Bellator Tournaments Pushing Fighters Too Hard

Marlon SandroThis has been something on my mind for a while and with Bellator’s Season 8 slate of tournaments in full-swing, now is the perfect time to expand on it. Quite simply, Bellator is killing fighters’ careers with their tournaments. In modern MMA, fighting once a month is far too much and there is evidence to back this theory up. Bellator fights are known by both fans and gamblers to be harder to predict than the bouts seen in other promotions. That is not a coincidence. The short turn around for their tournament fights (normally only 4 weeks) does not give fighters enough time to recover and get a full training camp in before they are pushed back into the cage. We have seen how fighters are prone to underperform when they are over-trained, and that is what is constantly happening with fighters in Bellator tournaments. Even when a fighter in another organization is training for a bout that gets pushed back due to injury or some other circumstance, we often see a decline in performance when the fight eventually happens. In Bellator tournaments, participants are training for 3-4 straight months without a break — which is already too long — and on top of that they have to fight 3 times throughout the course of the tournament in order to win the big cheque. The training and the fights combined take far too great of a toll on a fighter’s body. Look at all the fighters who suddenly found themselves on a drastic decline after a short time in the organization. Great prospects suddenly grow old after only being there for just a year or two. Take Marlon Sandro for example. He was a great prospect and looked great in his first tournament. Then he began declining at a very fast rate during the second one he competed in. Now? He’s a shell of the fighter who was tearing through solid competition in Sengoku. Why? Because he’s had 9 fights in only 1.5 years since joining the Bellator ranks. In this era of MMA, that is an astronomical number of fights. In the past, fighters like Jeremy Horn made their names by staying active and saw no ill effects, but this is not the turn of the millenium any more. Unlike Horn and his contemporaries, not only has Sandro been fighting incredibly often, but he hasn’t been just facing a bunch of cans, they have been tough opponents in Bellator’s most talented division. That, in my opinion, has caused his sudden decline. Sandro is not the only example, he’s just the most recent one. Now look at the way a promotion like the UFC operates. They have their champions fight 1-2 times a year while contenders fight 2-3 times over the same span. Of course, they would love to have their more popular guys fight more often to save the them from watered down cards, but they understand that there is a limit to how often they can fight while preserving the longevity of a fighter’s career. And on the rare occasion where a fighter does fight 4-5 times in a 12 month span in the UFC, it shows. Donald Cerrone was on a great 4 fight win streak all in 1 year, but then for his 5th fight in just 12 months, he looked horrible vs Nate Diaz. In fact, he is just 2-2 since that 4 fight win streak and looked either flat or down right atrocious in 3/4 of those fights, including one of his wins. And again, this is not the only example for UFC fighters, just the most recent one. Of course, you see UFC fighters who only fight 2-3 times a year and still decline as well. However, it is much less common even though the UFC has a far larger roster than Bellator. Some people will likely point to Pride’s one night tournaments as a counter to this idea. However, I have already thought of that. Consider these 2 points:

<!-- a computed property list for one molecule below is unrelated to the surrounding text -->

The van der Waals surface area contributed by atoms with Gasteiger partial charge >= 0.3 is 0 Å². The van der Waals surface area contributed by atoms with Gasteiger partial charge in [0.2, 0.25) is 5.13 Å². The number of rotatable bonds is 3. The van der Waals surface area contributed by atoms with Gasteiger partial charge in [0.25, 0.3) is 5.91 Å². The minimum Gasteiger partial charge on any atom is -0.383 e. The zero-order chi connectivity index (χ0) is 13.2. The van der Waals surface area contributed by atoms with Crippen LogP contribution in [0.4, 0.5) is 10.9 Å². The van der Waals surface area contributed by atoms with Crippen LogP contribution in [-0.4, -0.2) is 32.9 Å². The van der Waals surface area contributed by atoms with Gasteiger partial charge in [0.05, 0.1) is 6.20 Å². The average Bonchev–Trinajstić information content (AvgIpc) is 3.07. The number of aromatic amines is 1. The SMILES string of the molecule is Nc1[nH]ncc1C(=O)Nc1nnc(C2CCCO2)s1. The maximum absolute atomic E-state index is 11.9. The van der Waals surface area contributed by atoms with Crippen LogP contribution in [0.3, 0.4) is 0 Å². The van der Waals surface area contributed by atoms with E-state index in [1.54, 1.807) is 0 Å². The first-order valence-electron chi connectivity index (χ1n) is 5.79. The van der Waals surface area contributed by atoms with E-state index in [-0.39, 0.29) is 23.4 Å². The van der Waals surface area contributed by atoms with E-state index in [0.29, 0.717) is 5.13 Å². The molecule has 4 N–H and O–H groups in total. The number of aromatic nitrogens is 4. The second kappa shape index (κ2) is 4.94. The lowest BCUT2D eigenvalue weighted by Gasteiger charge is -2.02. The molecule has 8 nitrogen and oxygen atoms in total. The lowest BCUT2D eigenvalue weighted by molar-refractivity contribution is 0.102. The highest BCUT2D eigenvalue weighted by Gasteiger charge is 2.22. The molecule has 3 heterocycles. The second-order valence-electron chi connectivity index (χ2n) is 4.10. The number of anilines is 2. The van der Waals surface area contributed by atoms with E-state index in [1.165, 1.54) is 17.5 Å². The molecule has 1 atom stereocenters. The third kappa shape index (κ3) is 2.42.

1) There were still a fair share of young Pride fighters who suffered the same fate as those who I mentioned above and prematurely grew old as fighters. As an example, Wanderlei Silva was only 30 when he began to lose his recovery ability and look old as a fighter. He was one of Pride’s most active fighters, which certaintly played more of a role in his decline than the one tournament where he competed twice in one night (the 2003 Middleweight Grand Prix).

2) The one night tournaments are actually better for a fighter because they don’t have to train 3-4 months straight and have a fight every 4 weeks during that. Fighting twice in one night is not all that much different than 1 long fight in 1 night.

So, there you go. Just my 2 cents on something that has been on my mind for a while. As long as Bellator continues to operate with the tournament structure, they’ll be pushing their fighters too hard and we’ll be seeing more bouts with unpredictable performances and results. Obviously from a gambling perspective this makes things difficult, but the bigger issue is the long term well-being of the organization’s fighters.

Written by Staff

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